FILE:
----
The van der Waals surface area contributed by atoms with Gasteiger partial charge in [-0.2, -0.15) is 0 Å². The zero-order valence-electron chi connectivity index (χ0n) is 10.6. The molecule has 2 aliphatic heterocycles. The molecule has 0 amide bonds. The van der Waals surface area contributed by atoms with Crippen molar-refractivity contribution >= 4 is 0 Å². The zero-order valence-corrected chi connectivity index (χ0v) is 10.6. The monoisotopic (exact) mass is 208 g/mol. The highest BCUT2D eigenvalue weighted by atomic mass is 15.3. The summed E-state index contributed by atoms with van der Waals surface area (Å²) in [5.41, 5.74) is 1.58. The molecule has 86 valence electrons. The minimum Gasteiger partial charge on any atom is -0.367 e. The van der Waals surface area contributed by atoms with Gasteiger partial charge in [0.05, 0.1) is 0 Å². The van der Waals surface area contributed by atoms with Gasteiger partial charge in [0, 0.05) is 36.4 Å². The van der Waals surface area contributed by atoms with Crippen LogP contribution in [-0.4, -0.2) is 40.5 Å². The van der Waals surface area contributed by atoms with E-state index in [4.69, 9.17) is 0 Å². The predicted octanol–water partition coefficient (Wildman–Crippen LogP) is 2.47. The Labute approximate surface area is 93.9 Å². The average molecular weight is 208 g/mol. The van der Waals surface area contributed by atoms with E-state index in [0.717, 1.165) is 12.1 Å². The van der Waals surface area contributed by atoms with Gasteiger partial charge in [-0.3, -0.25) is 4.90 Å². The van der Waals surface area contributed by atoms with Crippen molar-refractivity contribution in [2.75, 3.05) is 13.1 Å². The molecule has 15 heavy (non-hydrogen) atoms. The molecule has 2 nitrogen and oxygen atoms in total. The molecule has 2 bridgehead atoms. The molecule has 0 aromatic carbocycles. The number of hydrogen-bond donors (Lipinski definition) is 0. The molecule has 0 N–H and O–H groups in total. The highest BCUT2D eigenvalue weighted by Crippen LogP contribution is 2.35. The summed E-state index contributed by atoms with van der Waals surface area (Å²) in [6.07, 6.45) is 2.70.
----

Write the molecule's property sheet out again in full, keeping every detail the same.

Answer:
The van der Waals surface area contributed by atoms with Gasteiger partial charge in [-0.2, -0.15) is 0 Å². The zero-order valence-electron chi connectivity index (χ0n) is 10.6. The molecule has 2 aliphatic heterocycles. The molecule has 0 amide bonds. The van der Waals surface area contributed by atoms with Crippen molar-refractivity contribution >= 4 is 0 Å². The zero-order valence-corrected chi connectivity index (χ0v) is 10.6. The monoisotopic (exact) mass is 208 g/mol. The highest BCUT2D eigenvalue weighted by atomic mass is 15.3. The summed E-state index contributed by atoms with van der Waals surface area (Å²) in [5.41, 5.74) is 1.58. The molecule has 86 valence electrons. The minimum Gasteiger partial charge on any atom is -0.367 e. The van der Waals surface area contributed by atoms with Gasteiger partial charge in [0.05, 0.1) is 0 Å². The van der Waals surface area contributed by atoms with Gasteiger partial charge in [0, 0.05) is 36.4 Å². The van der Waals surface area contributed by atoms with Crippen LogP contribution in [-0.4, -0.2) is 40.5 Å². The van der Waals surface area contributed by atoms with E-state index in [4.69, 9.17) is 0 Å². The predicted octanol–water partition coefficient (Wildman–Crippen LogP) is 2.47. The Labute approximate surface area is 93.9 Å². The average molecular weight is 208 g/mol. The van der Waals surface area contributed by atoms with E-state index in [0.717, 1.165) is 12.1 Å². The van der Waals surface area contributed by atoms with Gasteiger partial charge in [-0.3, -0.25) is 4.90 Å². The van der Waals surface area contributed by atoms with Crippen molar-refractivity contribution in [2.75, 3.05) is 13.1 Å². The molecule has 15 heavy (non-hydrogen) atoms. The molecule has 2 nitrogen and oxygen atoms in total. The molecule has 2 bridgehead atoms. The molecule has 0 aromatic carbocycles. The number of hydrogen-bond donors (Lipinski definition) is 0. The molecule has 0 N–H and O–H groups in total. The highest BCUT2D eigenvalue weighted by Crippen LogP contribution is 2.35. The summed E-state index contributed by atoms with van der Waals surface area (Å²) in [6.07, 6.45) is 2.70.